"The most important thing that will happen at NATO's summit in Warsaw is the political game over the 1997 NATO-Russia Founding Act," the analyst noted. Under this document the bloc reaffirmed that it does not intend to deploy large fighting forces and tactical nuclear weapons on the territory of its new member states.
Russia and the alliance "essentially made a deal" – the United States offers its allies and partners political guarantees, but makes no military moves. "Washington wants to revise this policy," the analyst noted.Russia and the ongoing Ukrainian crisis that Moscow has no relation to as a pretext to invest heavily in the bloc's military capabilities, including its ever growing response force, weapons deployment and endless war-gaming on a scale unseen since the Cold War.
It is against this backdrop that approximately 2,000 people from 28 member states, 26 partner countries, as well as the EU, the UN and the World Bank will flock to the Polish capital of Warsaw on July 8-9 to take part in what NATO's Deputy Secretary-General Alexander Vershbow recently described as possibly "one of the most fateful [summits] in the history of the alliance."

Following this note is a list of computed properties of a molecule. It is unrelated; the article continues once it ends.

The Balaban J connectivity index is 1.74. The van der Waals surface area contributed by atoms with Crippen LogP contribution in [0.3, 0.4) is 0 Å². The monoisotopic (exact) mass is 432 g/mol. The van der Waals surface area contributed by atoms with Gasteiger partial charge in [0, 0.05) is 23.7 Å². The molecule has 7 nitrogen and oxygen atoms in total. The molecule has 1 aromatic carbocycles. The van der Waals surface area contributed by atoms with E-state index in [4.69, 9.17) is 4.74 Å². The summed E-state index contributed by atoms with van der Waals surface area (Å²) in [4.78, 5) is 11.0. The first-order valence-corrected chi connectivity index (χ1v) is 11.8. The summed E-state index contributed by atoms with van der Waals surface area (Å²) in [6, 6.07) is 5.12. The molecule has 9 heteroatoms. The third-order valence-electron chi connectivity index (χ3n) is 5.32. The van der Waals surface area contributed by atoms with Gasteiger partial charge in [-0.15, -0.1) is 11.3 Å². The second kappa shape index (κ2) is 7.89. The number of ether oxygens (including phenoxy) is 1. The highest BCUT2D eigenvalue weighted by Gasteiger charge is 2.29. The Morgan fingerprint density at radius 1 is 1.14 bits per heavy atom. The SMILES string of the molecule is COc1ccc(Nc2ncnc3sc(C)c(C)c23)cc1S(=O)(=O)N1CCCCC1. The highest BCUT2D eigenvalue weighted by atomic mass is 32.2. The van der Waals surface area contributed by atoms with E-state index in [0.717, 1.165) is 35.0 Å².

"Poland is the key country that helps the US to pursue its interests in the region," the Vzglyad newspaper noted.
The Warsaw summit, according to Fenenko, could go one of two ways.
"The first scenario will see NATO trying to revise the Founding Act. Poland already did it in December 2015. The second option is that the bloc will not do it openly, but will instead adopt decisions that will de facto modify the act," he explained.
The North Atlantic Alliance is either trying to present Russia with a fait accompli or to force Moscow to reach compromise that will open the doors for NATO's deployments in Eastern Europe and the Baltic region, he added.